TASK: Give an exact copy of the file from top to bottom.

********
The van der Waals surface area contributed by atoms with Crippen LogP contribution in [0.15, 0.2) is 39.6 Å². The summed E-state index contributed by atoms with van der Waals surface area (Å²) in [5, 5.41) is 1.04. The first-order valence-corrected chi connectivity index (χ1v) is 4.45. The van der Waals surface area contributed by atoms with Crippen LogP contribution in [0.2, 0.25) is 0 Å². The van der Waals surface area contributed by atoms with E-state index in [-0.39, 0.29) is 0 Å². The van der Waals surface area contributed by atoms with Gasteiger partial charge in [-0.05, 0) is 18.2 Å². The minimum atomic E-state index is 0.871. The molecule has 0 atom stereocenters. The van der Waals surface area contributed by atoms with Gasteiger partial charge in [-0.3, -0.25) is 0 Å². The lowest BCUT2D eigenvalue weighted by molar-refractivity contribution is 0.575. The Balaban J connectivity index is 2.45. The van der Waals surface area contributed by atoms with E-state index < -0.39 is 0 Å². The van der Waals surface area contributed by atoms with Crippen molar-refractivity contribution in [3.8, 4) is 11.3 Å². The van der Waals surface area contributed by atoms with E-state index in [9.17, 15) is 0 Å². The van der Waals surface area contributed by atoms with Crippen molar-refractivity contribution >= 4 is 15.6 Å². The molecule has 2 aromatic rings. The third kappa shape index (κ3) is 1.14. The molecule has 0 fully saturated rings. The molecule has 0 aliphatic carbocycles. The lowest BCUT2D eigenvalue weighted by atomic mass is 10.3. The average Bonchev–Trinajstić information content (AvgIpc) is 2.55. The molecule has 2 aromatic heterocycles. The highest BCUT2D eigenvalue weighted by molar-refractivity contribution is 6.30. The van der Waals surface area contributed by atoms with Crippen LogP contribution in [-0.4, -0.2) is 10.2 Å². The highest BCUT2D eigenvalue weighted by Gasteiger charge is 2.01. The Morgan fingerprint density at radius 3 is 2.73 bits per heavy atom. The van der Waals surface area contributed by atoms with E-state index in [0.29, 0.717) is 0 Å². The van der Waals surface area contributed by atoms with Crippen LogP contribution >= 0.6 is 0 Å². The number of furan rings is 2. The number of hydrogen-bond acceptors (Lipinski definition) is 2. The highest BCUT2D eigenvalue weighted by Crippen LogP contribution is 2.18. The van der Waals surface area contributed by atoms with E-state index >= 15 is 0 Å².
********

The van der Waals surface area contributed by atoms with Crippen LogP contribution in [0.15, 0.2) is 39.6 Å². The summed E-state index contributed by atoms with van der Waals surface area (Å²) in [5, 5.41) is 1.04. The first-order valence-corrected chi connectivity index (χ1v) is 4.45. The van der Waals surface area contributed by atoms with Crippen LogP contribution in [0.2, 0.25) is 0 Å². The van der Waals surface area contributed by atoms with E-state index in [-0.39, 0.29) is 0 Å². The van der Waals surface area contributed by atoms with Gasteiger partial charge in [-0.05, 0) is 18.2 Å². The minimum atomic E-state index is 0.871. The molecule has 0 atom stereocenters. The van der Waals surface area contributed by atoms with Gasteiger partial charge in [-0.3, -0.25) is 0 Å². The lowest BCUT2D eigenvalue weighted by molar-refractivity contribution is 0.575. The Balaban J connectivity index is 2.45. The van der Waals surface area contributed by atoms with E-state index < -0.39 is 0 Å². The van der Waals surface area contributed by atoms with Crippen molar-refractivity contribution in [3.8, 4) is 11.3 Å². The van der Waals surface area contributed by atoms with E-state index in [9.17, 15) is 0 Å². The van der Waals surface area contributed by atoms with Crippen molar-refractivity contribution >= 4 is 15.6 Å². The molecule has 2 aromatic rings. The third kappa shape index (κ3) is 1.14. The molecule has 0 fully saturated rings. The molecule has 0 aliphatic carbocycles. The lowest BCUT2D eigenvalue weighted by atomic mass is 10.3. The average Bonchev–Trinajstić information content (AvgIpc) is 2.55. The molecule has 2 aromatic heterocycles. The highest BCUT2D eigenvalue weighted by molar-refractivity contribution is 6.30. The van der Waals surface area contributed by atoms with Crippen LogP contribution in [-0.4, -0.2) is 10.2 Å². The highest BCUT2D eigenvalue weighted by Gasteiger charge is 2.01. The Morgan fingerprint density at radius 3 is 2.73 bits per heavy atom. The van der Waals surface area contributed by atoms with E-state index in [0.29, 0.717) is 0 Å². The van der Waals surface area contributed by atoms with Crippen LogP contribution >= 0.6 is 0 Å². The number of furan rings is 2. The number of hydrogen-bond acceptors (Lipinski definition) is 2. The highest BCUT2D eigenvalue weighted by Crippen LogP contribution is 2.18. The van der Waals surface area contributed by atoms with E-state index >= 15 is 0 Å².